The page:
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jeric_synergy
08-10-2012, 01:45 AM
So, just about to go to bed but I'm playing w/radiosity and luminous surfaces, and it appears that if a Surface has even 1% of transparency, the LW renderer stops treating it like it's luminous at all.

Is that correct?

WUWT???

Iain
08-10-2012, 03:27 AM
If you look at real world luminous elements, the item emanating light is almost always opaque (filaments, diodes etc) and the transparent or translucent part just lets the light through. This is usually referred to as efficacy.
You should approach this the same way in cg i.e. put your emitter behind the transparent/translucent surface.

Mitja
08-10-2012, 03:45 AM
Iain is right. To tell the truth I never even tried to make a transparent object luminous, so yours is quite a revelation to me!
Another good idea is to evaluate the need of the transparent object. Example, interior renders: if you want to simulate the artificial lighting, the glass of the light bulb is useless, you can't see it in the final render. Contrarily, if you want to make a closeup of the light bulb, you will need that glass. A good idea (I almost always do so) is to put the glass in separate layer and make it unseen by radiosity: faster and cleaner renders.

Tobian
08-10-2012, 06:39 AM
To be fair any bulb which has a phosphor coating is both transparent and emissive - such as flourescent tubes - which are not completelly opaque. Either way I 'think' what you need to do is enable 'use transparency' in the radiosity prefs. without this setting transparent objects are ignored by radiosity. Converselly though if you have this enabled radiosity won't transmit through transparent objects - so say sky light through windows - unless you have 'directional rays' enabled - which allows mtl in LW - however this is SLOW - so best avoided unless you need the pretty causrics effects it gives ( albeit monochrome). in such cases you need to treat window glass as a special case and make it a seperate object 'unseen by transparency.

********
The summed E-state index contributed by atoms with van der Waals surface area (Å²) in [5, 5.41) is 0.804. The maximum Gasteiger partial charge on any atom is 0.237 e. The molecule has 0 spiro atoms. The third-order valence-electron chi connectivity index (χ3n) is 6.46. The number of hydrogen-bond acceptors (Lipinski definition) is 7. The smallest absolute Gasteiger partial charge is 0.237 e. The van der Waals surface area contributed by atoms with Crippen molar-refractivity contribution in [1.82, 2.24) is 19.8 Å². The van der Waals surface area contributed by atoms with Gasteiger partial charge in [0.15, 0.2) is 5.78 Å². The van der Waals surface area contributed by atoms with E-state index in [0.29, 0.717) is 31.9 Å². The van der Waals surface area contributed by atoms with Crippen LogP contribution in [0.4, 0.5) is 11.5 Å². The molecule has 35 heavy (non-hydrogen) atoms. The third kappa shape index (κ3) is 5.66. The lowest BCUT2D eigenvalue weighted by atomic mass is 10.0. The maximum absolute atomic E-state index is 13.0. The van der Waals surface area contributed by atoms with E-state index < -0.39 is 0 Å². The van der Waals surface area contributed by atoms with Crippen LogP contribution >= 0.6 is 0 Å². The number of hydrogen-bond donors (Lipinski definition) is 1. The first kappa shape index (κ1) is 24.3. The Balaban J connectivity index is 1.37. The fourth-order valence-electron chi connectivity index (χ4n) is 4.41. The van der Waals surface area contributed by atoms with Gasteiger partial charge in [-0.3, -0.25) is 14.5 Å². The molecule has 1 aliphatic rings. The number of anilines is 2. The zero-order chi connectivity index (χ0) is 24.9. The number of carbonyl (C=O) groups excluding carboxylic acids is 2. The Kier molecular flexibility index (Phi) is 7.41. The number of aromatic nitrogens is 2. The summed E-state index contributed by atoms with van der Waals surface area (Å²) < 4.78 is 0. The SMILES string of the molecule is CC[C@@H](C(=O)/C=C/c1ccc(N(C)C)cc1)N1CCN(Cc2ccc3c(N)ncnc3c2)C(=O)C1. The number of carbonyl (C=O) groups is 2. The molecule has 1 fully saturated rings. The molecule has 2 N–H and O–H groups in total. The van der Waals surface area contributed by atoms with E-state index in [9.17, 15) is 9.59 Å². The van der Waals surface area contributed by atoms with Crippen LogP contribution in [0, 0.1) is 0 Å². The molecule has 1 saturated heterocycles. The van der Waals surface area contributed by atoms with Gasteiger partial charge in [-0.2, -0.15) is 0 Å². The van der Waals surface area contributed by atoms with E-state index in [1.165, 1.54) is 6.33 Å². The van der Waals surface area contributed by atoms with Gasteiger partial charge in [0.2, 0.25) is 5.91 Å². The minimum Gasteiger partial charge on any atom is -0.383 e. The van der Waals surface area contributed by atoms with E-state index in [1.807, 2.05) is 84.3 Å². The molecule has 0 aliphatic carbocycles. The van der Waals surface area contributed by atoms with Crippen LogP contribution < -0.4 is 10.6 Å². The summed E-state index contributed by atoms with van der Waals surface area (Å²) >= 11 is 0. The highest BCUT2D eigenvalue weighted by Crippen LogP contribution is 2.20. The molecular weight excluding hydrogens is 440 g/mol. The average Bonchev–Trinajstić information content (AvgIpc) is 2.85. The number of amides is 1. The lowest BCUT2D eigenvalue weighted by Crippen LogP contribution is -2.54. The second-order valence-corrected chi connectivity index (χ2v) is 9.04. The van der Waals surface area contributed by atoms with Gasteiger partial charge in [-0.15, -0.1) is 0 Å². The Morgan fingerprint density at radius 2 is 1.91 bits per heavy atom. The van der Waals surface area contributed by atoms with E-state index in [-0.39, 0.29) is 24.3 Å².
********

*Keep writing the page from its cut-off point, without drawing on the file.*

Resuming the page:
jeric_synergy
08-10-2012, 09:04 AM
If you look at real world luminous elements, the item emanating light is almost always opaque (filaments, diodes etc...
Flame, neon gas. Thus I refute thee. :D

Also, big glowing SF holograms, which the camera goes behind while the protagonist addresses the screen.

Iain
08-10-2012, 05:38 PM
Flame, neon gas. Thus I refute thee. :D

Also, big glowing SF holograms, which the camera goes behind while the protagonist addresses the screen.

I'm not sure you can refute me when you quoted me saying 'almost always' :hey:
But still, ionized neon gas is what produces the light, not the glass tubing and that was my point; for a realistic effect (and of course, all cg is just an effect, even Maxwell-type engines merely simulate reality through mathematics) having your light source behind a transparent or translucent surface is highly convincing.

jeric_synergy
08-10-2012, 05:55 PM
That's the issue for me here: I'd like for the luminous object to be behind a refracting tube, but the math used seems to make that severely inconvenient.

Maybe some slight-of-hand with gradients....

Tobian
08-10-2012, 06:06 PM
Neither flame nor ionised gas have a surface, so technically you are wrong, in that their surfacing properties would contribute to lighting.. they are not a surface, but a gas or plasma, however there are examples of transparent luminous surfaces regardless ;)

If you want to create physically convincing conventional light sources though Iain is right, you should ideally place them behind glass, though it's quite possible to make transparent surfaces emissive, as I explained above, anyway.

Sensei
08-10-2012, 06:12 PM
Is that correct?


It's bug in VPR.

But you must remember that full render is paying attention whether Use Transparency is toggled in Render Globals > GI. If it's not toggled on, surface is ignored in GI stage immediately completely.

You must understand - it doesn't matter what is plugged or set in Luminosity. What matters is sum of all Diffuse + Luminosity + Translucency, called simply Diffuse Shading.

If you will use Const > Scalar 10.0 and plug it to Diffuse, then it'll almost like plugging to Luminosity or Translucency (from GI point of view).

Try plugging Const > Scalar 10.0 directly to Diffuse Shading..

jeric_synergy
08-10-2012, 06:36 PM
If you want to create physically convincing conventional light sources though Iain is right,
But, not Luminous Surfaces, without compositing, right?

Tobian
08-10-2012, 07:04 PM
It's bug in VPR.


It's a bug in VPR that it won't show 'use transparency' objects, yes. Just tested it, works, as I said it would. VPR can only go so far! :D

JS: Not sure what you are talking about: Compositing?